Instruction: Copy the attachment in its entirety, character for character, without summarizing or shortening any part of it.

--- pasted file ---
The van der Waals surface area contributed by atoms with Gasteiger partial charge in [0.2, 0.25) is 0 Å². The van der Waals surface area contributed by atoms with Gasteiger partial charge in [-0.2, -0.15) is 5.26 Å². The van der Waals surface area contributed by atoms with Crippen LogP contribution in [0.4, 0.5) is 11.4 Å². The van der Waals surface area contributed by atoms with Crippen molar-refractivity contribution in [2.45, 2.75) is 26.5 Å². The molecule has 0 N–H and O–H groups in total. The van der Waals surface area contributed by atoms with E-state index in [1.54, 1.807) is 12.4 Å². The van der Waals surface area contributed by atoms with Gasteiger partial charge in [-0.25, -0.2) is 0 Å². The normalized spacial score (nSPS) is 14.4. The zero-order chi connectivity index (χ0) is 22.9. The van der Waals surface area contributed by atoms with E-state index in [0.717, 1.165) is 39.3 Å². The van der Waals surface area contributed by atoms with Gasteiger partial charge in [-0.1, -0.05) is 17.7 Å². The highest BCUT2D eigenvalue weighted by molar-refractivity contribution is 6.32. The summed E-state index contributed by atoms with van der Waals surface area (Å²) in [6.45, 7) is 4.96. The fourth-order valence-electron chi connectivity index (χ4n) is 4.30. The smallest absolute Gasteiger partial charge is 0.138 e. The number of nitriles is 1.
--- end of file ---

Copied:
The van der Waals surface area contributed by atoms with Gasteiger partial charge in [0.2, 0.25) is 0 Å². The van der Waals surface area contributed by atoms with Gasteiger partial charge in [-0.2, -0.15) is 5.26 Å². The van der Waals surface area contributed by atoms with Crippen LogP contribution in [0.4, 0.5) is 11.4 Å². The van der Waals surface area contributed by atoms with Crippen molar-refractivity contribution in [2.45, 2.75) is 26.5 Å². The molecule has 0 N–H and O–H groups in total. The van der Waals surface area contributed by atoms with E-state index in [1.54, 1.807) is 12.4 Å². The van der Waals surface area contributed by atoms with Gasteiger partial charge in [-0.25, -0.2) is 0 Å². The normalized spacial score (nSPS) is 14.4. The zero-order chi connectivity index (χ0) is 22.9. The van der Waals surface area contributed by atoms with E-state index in [0.717, 1.165) is 39.3 Å². The van der Waals surface area contributed by atoms with Gasteiger partial charge in [-0.1, -0.05) is 17.7 Å². The highest BCUT2D eigenvalue weighted by molar-refractivity contribution is 6.32. The summed E-state index contributed by atoms with van der Waals surface area (Å²) in [6.45, 7) is 4.96. The fourth-order valence-electron chi connectivity index (χ4n) is 4.30. The smallest absolute Gasteiger partial charge is 0.138 e. The number of nitriles is 1.